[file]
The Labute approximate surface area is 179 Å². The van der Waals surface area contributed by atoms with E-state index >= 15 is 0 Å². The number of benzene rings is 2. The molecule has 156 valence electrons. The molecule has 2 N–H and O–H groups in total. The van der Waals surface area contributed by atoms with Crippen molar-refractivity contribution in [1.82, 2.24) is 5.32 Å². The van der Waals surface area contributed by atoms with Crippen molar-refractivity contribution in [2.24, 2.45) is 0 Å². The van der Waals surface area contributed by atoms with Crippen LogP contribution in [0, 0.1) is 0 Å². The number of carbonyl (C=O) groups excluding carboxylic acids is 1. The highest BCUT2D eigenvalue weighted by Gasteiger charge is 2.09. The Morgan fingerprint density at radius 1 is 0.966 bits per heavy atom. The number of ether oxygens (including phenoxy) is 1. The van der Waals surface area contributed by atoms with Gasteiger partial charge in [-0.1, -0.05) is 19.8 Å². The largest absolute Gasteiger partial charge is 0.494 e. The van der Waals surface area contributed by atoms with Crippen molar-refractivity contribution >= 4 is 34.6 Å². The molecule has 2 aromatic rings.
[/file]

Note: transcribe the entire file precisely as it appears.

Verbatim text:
The Labute approximate surface area is 179 Å². The van der Waals surface area contributed by atoms with E-state index >= 15 is 0 Å². The number of benzene rings is 2. The molecule has 156 valence electrons. The molecule has 2 N–H and O–H groups in total. The van der Waals surface area contributed by atoms with Crippen molar-refractivity contribution in [1.82, 2.24) is 5.32 Å². The van der Waals surface area contributed by atoms with Crippen molar-refractivity contribution in [2.24, 2.45) is 0 Å². The van der Waals surface area contributed by atoms with Crippen LogP contribution in [0, 0.1) is 0 Å². The number of carbonyl (C=O) groups excluding carboxylic acids is 1. The highest BCUT2D eigenvalue weighted by Gasteiger charge is 2.09. The Morgan fingerprint density at radius 1 is 0.966 bits per heavy atom. The number of ether oxygens (including phenoxy) is 1. The van der Waals surface area contributed by atoms with Gasteiger partial charge in [-0.1, -0.05) is 19.8 Å². The largest absolute Gasteiger partial charge is 0.494 e. The van der Waals surface area contributed by atoms with Crippen molar-refractivity contribution >= 4 is 34.6 Å². The molecule has 2 aromatic rings.